Sublinhando que se tratava de um apelo, dirigiu-se «a quem sinta que está há mais de dois anos à espera» para que se dirija ao seu médico de família, ao médico assistente ou ao centro de saúde.
Se ainda estiver vivo, telefone... Agora só preciso de um "técnico". Não precisa de saber fazer nada, basta ser "técnico". Ou melhor ainda, de um licenciado. Pode ser em rendas de bilros. É que queria apurar o share dos meus canais.
Também estou de férias.
"Vamos comparar a abertura de dois exames nacionais de matemática do 12º:
É dada a representação de duas funções de componente logarítmica.
Pede-se para definir o seu domínio, fazer uma integração por partes e deduzir a área representada.
Sistema português orientado para o "sucesso":
O João e a Maria convidaram três amigos para irem, com eles, ao cinema. Compraram cinco bilhetes com numeração seguida, numa determinada fila, e distribuíram-nos ao acaso. Qual é a probabilidade de o João e a Maria ficarem sentados um ao lado do outro?
Segue-se escolha múltipla para facilitar o aluno e não o confundir."
"Human beings do not live in the objective world alone, nor alone in the world of social activity as ordinarily understood, but are very much at the mercy of the particular language which has become the medium of expression for their society. It is quite an illusion to imagine that one adjusts to reality essentially without the use of language and that language is merely an incidental means of solving specific problems of communication or reflection. The fact of the matter is that the "real world" is to a large extent unconsciously built upon the language habits of the group. No two languages are ever sufficiently similar to be considered as representing the same social reality. The worlds in which different societies live are distinct worlds, not merely the same world with different labels attached ... We see and hear and otherwise experience very largely as we do because the language habits of our community predispose certain choices of interpretation."
(Sapir, 1958 , p. 69)
"We dissect nature along lines laid down by our native languages. The categories and types that we isolate from the world of phenomena we do not find there because they stare every observer in the face; on the contrary, the world is presented in a kaleidoscopic flux of impressions which has to be organized by our minds—and this means largely by the linguistic systems in our minds. We cut nature up, organize it into concepts, and ascribe significances as we do, largely because we are parties to an agreement to organize it in this way—an agreement that holds throughout our speech community and is codified in the patterns of our language. The agreement is, of course, an implicit and unstated one, but its terms are absolutely obligatory; we cannot talk at all except by subscribing to the organization and classification of data which the agreement decrees."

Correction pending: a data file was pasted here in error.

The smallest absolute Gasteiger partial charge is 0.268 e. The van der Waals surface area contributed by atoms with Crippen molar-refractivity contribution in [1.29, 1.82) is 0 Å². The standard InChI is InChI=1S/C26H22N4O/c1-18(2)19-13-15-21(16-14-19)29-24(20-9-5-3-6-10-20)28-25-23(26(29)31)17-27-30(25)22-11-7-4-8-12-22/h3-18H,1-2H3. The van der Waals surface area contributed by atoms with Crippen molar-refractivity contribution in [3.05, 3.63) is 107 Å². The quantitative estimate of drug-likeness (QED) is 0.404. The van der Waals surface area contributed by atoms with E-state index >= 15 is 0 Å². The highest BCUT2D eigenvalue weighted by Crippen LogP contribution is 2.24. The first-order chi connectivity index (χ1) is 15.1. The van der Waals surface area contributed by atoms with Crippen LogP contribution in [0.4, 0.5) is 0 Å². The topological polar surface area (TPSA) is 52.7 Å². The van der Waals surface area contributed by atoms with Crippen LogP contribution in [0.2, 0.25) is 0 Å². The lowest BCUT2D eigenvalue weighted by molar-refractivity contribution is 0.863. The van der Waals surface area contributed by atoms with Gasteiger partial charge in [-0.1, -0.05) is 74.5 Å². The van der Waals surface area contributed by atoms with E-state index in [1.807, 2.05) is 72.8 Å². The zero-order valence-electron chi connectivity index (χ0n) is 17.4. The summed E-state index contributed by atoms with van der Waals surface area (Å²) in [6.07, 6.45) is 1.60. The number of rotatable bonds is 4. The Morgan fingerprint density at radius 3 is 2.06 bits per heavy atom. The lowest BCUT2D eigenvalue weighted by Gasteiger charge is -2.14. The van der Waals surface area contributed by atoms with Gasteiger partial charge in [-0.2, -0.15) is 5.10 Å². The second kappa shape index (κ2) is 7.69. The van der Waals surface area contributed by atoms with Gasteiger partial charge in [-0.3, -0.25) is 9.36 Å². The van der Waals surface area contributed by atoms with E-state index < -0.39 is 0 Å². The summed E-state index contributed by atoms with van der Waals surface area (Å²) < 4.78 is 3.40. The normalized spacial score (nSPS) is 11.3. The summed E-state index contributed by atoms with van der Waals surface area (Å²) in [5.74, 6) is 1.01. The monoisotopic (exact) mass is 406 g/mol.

(Whorf, 1940, pp. 213–14)
George Orwell's classic novel Nineteen Eighty-Four is a striking example of linguistic determinism and linguistic relativity in fiction, in which a language known as Newspeak has trimmed and supplanted Modern English. In this case, Orwell says that if humans cannot form the words to express the ideas underlying a revolution, then they cannot revolt. All of the theory of Newspeak is aimed at eliminating such words. For example, bad has been replaced by ungood, and the concept of freedom has been eliminated over time. According to Nineteen Eighty-Four's appendix on Newspeak, the result of the adoption of the language would be that "a heretical thought ... should be literally unthinkable, at least so far as thought is dependent on words.
In Frank Herbert's science fiction novel Dune and its sequels, the Principle of Linguistic Relativity first appears when Lady Jessica (who has extensive linguistic training) encounters the Fremen, the native people of Dune. She is shocked by the "violence" of their language, as she believes their word choices and language structure reflect a culture of enormous violence. Similarly, earlier in the novel, her late husband, Duke Leto, muses on how the nature of Imperial society is betrayed by "the precise delineations for treacherous death" in its language, the use of highly specific terms to describe different methods for delivering poison.
Samuel R. Delany's novel Babel-17 is centered on a fictional language that denies its speakers independent thought, forcing them to think purely logical thoughts. This language is used as a weapon of war, because it is supposed to convert everyone who learns it to a traitor. In the novel, the language Babel-17 is likened to computer programming languages that do not allow errors or imprecise statements.